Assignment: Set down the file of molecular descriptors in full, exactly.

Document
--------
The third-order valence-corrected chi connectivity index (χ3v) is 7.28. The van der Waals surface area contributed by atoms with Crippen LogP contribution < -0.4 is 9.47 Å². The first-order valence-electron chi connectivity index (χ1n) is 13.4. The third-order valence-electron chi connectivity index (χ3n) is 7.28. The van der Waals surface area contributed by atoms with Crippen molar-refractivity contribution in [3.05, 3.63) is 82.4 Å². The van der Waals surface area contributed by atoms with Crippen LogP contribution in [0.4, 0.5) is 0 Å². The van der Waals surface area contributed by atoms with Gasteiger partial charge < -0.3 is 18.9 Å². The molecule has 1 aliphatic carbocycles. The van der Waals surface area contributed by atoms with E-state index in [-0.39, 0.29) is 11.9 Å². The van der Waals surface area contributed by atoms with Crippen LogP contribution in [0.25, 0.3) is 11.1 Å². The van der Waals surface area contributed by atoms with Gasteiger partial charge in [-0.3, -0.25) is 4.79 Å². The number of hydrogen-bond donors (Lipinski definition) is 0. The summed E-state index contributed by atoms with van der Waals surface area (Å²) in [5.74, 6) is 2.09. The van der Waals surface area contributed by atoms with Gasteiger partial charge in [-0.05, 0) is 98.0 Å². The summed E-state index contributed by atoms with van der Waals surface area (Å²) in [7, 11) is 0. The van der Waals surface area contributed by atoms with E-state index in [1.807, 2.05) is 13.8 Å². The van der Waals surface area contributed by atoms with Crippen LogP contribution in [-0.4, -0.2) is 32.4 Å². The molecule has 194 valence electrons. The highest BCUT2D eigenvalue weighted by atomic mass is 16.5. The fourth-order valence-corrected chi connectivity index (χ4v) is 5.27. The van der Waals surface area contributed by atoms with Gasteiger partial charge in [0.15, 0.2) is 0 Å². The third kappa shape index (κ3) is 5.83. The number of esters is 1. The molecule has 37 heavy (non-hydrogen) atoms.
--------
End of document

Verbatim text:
The third-order valence-corrected chi connectivity index (χ3v) is 7.28. The van der Waals surface area contributed by atoms with Crippen LogP contribution < -0.4 is 9.47 Å². The first-order valence-electron chi connectivity index (χ1n) is 13.4. The third-order valence-electron chi connectivity index (χ3n) is 7.28. The van der Waals surface area contributed by atoms with Crippen molar-refractivity contribution in [3.05, 3.63) is 82.4 Å². The van der Waals surface area contributed by atoms with Crippen LogP contribution in [0.4, 0.5) is 0 Å². The van der Waals surface area contributed by atoms with Gasteiger partial charge < -0.3 is 18.9 Å². The molecule has 1 aliphatic carbocycles. The van der Waals surface area contributed by atoms with E-state index in [-0.39, 0.29) is 11.9 Å². The van der Waals surface area contributed by atoms with Crippen LogP contribution in [0.25, 0.3) is 11.1 Å². The van der Waals surface area contributed by atoms with Gasteiger partial charge in [-0.3, -0.25) is 4.79 Å². The number of hydrogen-bond donors (Lipinski definition) is 0. The summed E-state index contributed by atoms with van der Waals surface area (Å²) in [5.74, 6) is 2.09. The van der Waals surface area contributed by atoms with Gasteiger partial charge in [-0.05, 0) is 98.0 Å². The summed E-state index contributed by atoms with van der Waals surface area (Å²) in [7, 11) is 0. The van der Waals surface area contributed by atoms with E-state index in [1.807, 2.05) is 13.8 Å². The van der Waals surface area contributed by atoms with Crippen LogP contribution in [-0.4, -0.2) is 32.4 Å². The molecule has 194 valence electrons. The highest BCUT2D eigenvalue weighted by atomic mass is 16.5. The fourth-order valence-corrected chi connectivity index (χ4v) is 5.27. The van der Waals surface area contributed by atoms with Gasteiger partial charge in [0.15, 0.2) is 0 Å². The third kappa shape index (κ3) is 5.83. The number of esters is 1. The molecule has 37 heavy (non-hydrogen) atoms.